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Monday
Dec312012

Council of Institutional Investors Recommends Changes to Rule 10b5-1

Rule 10b5-1 provides in part that:

[A] person's purchase or sale [of securities] is not “on the basis of” material nonpublic information if the person making the purchase or sale demonstrates that:
(A) Before becoming aware of the information, the person had:
(1) Entered into a binding contract to purchase or sell the security,
(2) Instructed another person to purchase or sell the security for the instructing person's account, or
(3) Adopted a written plan for trading securities;
Rule 10b5-1 trading plans have come under fire recently after the Wall Street Journal published an article  noting how much "good luck" corporate insiders have had in terms of generating profits by trading under these plans.  Now, the Council of Institutional Investors has sent a letter to the SEC recommending the following changes to the rule (HT: Financial Fraud Law Blog):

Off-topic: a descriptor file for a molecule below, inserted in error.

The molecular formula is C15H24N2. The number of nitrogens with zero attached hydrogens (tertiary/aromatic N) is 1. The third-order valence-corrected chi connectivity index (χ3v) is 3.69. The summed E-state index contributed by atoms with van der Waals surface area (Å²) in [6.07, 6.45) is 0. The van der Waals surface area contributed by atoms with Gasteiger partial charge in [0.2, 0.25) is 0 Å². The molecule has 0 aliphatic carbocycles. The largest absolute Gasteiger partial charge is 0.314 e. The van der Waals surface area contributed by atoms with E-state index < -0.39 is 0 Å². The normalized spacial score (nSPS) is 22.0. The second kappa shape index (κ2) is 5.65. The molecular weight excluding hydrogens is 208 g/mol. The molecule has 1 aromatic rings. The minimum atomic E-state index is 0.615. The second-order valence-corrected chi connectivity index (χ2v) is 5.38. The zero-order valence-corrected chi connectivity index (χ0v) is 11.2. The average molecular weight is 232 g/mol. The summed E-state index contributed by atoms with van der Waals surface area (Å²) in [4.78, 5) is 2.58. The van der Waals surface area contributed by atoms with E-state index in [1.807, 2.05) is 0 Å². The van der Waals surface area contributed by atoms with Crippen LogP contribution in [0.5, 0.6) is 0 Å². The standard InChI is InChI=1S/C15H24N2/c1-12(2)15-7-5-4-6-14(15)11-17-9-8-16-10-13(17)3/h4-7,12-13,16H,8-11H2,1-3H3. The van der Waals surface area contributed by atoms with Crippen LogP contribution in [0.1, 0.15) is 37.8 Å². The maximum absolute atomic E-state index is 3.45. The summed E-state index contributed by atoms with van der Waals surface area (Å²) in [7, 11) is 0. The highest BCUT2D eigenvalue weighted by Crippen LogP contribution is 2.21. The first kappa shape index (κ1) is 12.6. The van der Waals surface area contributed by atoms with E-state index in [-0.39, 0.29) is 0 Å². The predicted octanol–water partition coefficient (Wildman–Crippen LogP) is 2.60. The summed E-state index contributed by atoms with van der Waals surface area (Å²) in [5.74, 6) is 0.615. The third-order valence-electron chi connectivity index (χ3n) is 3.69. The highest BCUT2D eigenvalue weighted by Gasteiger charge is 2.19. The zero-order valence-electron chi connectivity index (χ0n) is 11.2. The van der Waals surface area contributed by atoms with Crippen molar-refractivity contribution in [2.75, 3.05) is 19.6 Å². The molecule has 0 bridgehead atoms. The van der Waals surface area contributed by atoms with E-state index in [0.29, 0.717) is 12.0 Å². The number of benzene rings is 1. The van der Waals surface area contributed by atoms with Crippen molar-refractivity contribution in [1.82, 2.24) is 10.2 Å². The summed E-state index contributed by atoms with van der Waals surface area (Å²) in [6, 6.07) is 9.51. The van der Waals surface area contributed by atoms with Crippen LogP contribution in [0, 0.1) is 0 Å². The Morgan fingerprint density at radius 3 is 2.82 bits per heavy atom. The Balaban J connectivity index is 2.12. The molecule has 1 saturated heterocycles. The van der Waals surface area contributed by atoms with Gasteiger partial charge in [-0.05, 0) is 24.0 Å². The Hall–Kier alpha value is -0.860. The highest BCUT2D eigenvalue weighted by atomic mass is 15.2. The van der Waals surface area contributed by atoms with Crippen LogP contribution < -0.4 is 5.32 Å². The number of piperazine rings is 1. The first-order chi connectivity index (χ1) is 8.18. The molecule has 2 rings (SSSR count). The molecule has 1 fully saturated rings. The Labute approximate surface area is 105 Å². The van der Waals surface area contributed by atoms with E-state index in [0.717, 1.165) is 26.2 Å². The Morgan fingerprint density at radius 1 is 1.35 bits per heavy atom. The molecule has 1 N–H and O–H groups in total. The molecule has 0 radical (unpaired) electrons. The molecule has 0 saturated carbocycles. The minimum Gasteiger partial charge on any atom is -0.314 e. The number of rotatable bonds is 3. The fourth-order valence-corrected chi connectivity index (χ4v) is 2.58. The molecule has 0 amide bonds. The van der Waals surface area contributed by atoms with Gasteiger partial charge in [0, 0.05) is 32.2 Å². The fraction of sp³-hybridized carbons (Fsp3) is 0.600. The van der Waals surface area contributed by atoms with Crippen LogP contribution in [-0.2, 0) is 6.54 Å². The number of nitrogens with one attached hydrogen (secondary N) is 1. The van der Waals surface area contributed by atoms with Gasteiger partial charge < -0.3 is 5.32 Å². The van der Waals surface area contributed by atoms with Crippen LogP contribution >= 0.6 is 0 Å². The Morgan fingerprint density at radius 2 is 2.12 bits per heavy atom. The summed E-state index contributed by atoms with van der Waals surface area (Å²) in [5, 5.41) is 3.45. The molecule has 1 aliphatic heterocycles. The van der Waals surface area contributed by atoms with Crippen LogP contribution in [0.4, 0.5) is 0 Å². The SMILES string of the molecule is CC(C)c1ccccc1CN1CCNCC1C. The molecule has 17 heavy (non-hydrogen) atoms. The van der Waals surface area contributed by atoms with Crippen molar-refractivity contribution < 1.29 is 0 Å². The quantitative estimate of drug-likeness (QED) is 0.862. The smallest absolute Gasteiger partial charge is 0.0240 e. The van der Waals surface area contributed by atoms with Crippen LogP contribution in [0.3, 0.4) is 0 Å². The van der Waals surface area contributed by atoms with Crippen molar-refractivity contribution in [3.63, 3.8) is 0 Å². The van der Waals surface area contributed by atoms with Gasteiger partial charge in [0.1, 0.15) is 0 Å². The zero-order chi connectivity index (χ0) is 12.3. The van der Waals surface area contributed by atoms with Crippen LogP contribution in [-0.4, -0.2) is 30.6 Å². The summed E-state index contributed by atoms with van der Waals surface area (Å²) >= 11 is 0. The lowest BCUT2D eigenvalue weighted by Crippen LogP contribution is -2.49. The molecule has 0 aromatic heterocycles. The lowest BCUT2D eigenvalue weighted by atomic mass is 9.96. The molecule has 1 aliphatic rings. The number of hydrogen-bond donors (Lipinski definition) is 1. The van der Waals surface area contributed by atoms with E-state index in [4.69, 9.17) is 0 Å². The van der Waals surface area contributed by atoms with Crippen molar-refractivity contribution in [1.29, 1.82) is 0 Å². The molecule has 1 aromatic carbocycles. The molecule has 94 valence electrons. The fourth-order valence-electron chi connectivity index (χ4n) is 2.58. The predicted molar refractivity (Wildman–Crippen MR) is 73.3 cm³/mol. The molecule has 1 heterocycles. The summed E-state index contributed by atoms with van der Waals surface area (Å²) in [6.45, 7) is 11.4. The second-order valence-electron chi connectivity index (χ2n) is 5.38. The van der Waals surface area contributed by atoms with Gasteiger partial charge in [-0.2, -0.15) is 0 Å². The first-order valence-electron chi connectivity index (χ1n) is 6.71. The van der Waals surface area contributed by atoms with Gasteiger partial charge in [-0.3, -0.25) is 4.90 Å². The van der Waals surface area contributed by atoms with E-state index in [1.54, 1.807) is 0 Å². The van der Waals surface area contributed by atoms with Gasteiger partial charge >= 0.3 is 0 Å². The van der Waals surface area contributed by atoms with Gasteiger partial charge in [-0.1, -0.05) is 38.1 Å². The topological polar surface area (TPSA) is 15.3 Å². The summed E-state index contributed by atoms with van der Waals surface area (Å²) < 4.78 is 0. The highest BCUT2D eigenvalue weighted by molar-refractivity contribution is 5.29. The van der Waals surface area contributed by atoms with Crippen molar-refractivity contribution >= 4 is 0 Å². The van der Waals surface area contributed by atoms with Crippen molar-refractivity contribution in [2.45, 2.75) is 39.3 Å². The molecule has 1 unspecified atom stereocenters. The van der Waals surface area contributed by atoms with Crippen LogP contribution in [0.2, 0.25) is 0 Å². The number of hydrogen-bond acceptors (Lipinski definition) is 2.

• Companies and company insiders should only be permitted to adopt Rule 10b5-1 trading plans when they are permitted to buy or sell securities during company-adopted trading windows, which typically open after the announcement of the financial results from a recently completed fiscal quarter and close prior to the close of the next fiscal quarter;
  • Companies and company insiders should be prohibited from adopting multiple, overlapping Rule 10b5-1 plans;
  • Rule 10b5-1 plans should be subject to a mandatory delay, preferably of three months or more, between the adoption of a Rule 10b5-1 plan and the execution of the first trade pursuant to such a plan; and
  • Companies and company insiders should not be allowed to make frequent modifications or cancellations of Rule 10b5-1 plans.

Whether the SEC adopts these recommendations or others, changes likely need to be made because the rule as currently constituted is apparently considered a bit of a joke when it comes to providing a legitimate outlet for insider trading because of how easily the plans are manipulated to allow for trading on the basis of material inside information by corporate insiders who have been given access to that information subject to the understanding that they would only use it for corporate purposes consistent with their fiduciary duties.

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